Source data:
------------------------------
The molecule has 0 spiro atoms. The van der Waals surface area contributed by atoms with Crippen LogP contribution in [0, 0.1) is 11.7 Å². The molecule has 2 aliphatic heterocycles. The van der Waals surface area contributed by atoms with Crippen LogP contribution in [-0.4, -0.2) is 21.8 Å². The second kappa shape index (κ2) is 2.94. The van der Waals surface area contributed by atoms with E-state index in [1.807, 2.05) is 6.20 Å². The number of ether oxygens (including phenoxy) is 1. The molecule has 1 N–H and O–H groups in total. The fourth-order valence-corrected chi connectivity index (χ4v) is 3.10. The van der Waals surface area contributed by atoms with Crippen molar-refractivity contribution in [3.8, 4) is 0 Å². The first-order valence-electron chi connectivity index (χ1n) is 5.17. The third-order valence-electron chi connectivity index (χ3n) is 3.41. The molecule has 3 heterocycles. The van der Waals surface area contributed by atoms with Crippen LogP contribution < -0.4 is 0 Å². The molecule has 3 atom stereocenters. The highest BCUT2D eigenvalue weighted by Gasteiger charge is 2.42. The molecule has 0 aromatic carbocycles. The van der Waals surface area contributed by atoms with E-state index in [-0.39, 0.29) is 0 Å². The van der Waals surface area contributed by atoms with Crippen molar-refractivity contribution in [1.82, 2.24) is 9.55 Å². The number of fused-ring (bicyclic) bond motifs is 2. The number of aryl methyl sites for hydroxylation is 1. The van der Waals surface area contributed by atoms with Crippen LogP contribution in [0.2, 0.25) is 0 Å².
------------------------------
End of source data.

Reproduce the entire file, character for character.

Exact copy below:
The molecule has 0 spiro atoms. The van der Waals surface area contributed by atoms with Crippen LogP contribution in [0, 0.1) is 11.7 Å². The molecule has 2 aliphatic heterocycles. The van der Waals surface area contributed by atoms with Crippen LogP contribution in [-0.4, -0.2) is 21.8 Å². The second kappa shape index (κ2) is 2.94. The van der Waals surface area contributed by atoms with E-state index in [1.807, 2.05) is 6.20 Å². The number of ether oxygens (including phenoxy) is 1. The molecule has 1 N–H and O–H groups in total. The fourth-order valence-corrected chi connectivity index (χ4v) is 3.10. The van der Waals surface area contributed by atoms with Crippen molar-refractivity contribution in [3.8, 4) is 0 Å². The first-order valence-electron chi connectivity index (χ1n) is 5.17. The third-order valence-electron chi connectivity index (χ3n) is 3.41. The molecule has 3 heterocycles. The van der Waals surface area contributed by atoms with Crippen LogP contribution < -0.4 is 0 Å². The molecule has 3 atom stereocenters. The highest BCUT2D eigenvalue weighted by Gasteiger charge is 2.42. The molecule has 0 aromatic carbocycles. The van der Waals surface area contributed by atoms with E-state index in [-0.39, 0.29) is 0 Å². The van der Waals surface area contributed by atoms with Crippen molar-refractivity contribution in [1.82, 2.24) is 9.55 Å². The number of fused-ring (bicyclic) bond motifs is 2. The number of aryl methyl sites for hydroxylation is 1. The van der Waals surface area contributed by atoms with Crippen LogP contribution in [0.2, 0.25) is 0 Å².